After two explosions ripped through the country killing 34 people, their warplanes bombed Kurdish militant camps
Ankara: Turkish warplanes yesterday bombed Kurdish militant camps in northern Iraq as an explosion hit a second military convoy in southeast Turkey.
Smoke rises above after the Ankara explosion on Wednesday. Pic/AFP
Six people were said to have been killed in yesterday’s attack near Diyarbakir, a day after a car bomb was detonated near a military headquarters in the Turkish capital Ankara, killing 28 people and injuring 61 others.
Turkey yesterday blamed Kurdish militants for the bombings. Prime Minister Ahmet Davutoglu said the Ankara attack was carried out by operatives of the outlawed Kurdistan Workers’ Party (PKK) in cooperation with the Syrian Kurdish People’s Protection Units (YPG).
“It has with certainty been revealed that this attack was carried out by members of the terrorist organisation in Turkey in cooperation with a YPG member who infiltrated from Syria,” Davutoglu said.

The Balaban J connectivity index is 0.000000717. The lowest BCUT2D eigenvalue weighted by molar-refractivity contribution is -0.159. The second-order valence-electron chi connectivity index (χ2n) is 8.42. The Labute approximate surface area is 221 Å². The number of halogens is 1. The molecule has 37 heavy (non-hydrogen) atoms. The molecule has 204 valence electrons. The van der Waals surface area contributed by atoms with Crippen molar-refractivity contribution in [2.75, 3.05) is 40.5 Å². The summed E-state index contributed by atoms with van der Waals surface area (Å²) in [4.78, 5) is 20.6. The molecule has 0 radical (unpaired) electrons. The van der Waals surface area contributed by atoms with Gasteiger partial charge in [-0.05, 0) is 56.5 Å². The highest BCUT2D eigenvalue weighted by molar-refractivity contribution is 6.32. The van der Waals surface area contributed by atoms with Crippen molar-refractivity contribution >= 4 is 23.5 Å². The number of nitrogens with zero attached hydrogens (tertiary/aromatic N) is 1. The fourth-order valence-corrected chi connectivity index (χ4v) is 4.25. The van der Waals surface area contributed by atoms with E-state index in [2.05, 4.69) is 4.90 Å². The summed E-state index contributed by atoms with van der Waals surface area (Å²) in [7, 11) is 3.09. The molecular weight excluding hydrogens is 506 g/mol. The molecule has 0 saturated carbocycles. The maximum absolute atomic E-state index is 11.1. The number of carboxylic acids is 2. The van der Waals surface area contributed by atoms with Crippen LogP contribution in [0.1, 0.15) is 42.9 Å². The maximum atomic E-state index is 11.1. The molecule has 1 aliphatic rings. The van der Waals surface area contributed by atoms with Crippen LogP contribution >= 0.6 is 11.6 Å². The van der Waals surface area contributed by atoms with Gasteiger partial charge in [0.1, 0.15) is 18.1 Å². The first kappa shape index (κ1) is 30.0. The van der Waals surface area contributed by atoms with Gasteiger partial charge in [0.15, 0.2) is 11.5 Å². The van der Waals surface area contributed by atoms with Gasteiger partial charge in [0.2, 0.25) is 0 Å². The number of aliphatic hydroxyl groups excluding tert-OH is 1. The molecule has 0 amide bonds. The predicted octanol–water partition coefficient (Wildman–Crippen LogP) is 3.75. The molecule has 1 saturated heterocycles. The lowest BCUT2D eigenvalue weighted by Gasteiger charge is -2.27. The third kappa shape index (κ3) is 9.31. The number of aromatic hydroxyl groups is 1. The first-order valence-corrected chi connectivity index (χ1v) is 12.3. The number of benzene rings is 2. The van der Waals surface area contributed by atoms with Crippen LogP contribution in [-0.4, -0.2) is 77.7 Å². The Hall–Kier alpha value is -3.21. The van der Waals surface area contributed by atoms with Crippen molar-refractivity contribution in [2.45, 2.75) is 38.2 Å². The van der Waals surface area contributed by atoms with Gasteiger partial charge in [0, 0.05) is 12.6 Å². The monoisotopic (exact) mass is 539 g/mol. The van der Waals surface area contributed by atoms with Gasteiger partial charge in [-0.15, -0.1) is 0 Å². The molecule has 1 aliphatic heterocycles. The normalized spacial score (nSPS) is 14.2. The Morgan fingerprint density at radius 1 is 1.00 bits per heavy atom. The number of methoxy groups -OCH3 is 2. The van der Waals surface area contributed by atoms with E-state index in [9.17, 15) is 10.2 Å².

“The attack has direct links with YPG.”
He said the bomber was a Syrian national named Salih Necar and that nine people had been detained over the attack. Davutoglu vowed to make the culprits “pay a price,” saying Turkey would take any kind of measure on its border including self-defence.
Hours after the attack, Turkey’s air force launched new strikes on PKK targets in northern Iraq, acting on intelligence that there were dozens of fighters including top rebel leaders in the area, the army said.
Davutoglu said 70 fighters had been killed in the strikes. Turkey considers both the PKK and YPG to be terror groups, in contrast to the US which only classifies the PKK as a terror organisation and works closely with the YPG as an effective force fighting jihadists in
Syria. Police identified the bomber from fingerprints taken from refugees who crossed the border to escape the war in Syria.
PYD denies responsibility
The head of the Syrian Kurdish Democratic Union Party yesterday denied Turkish allegations that the group was involved in a bombing in Ankara that killed 28 people. “We deny any involvement in this attack,” Saleh Muslim said. “These accusations are clearly related to Turkish attempts to intervene in Syria.”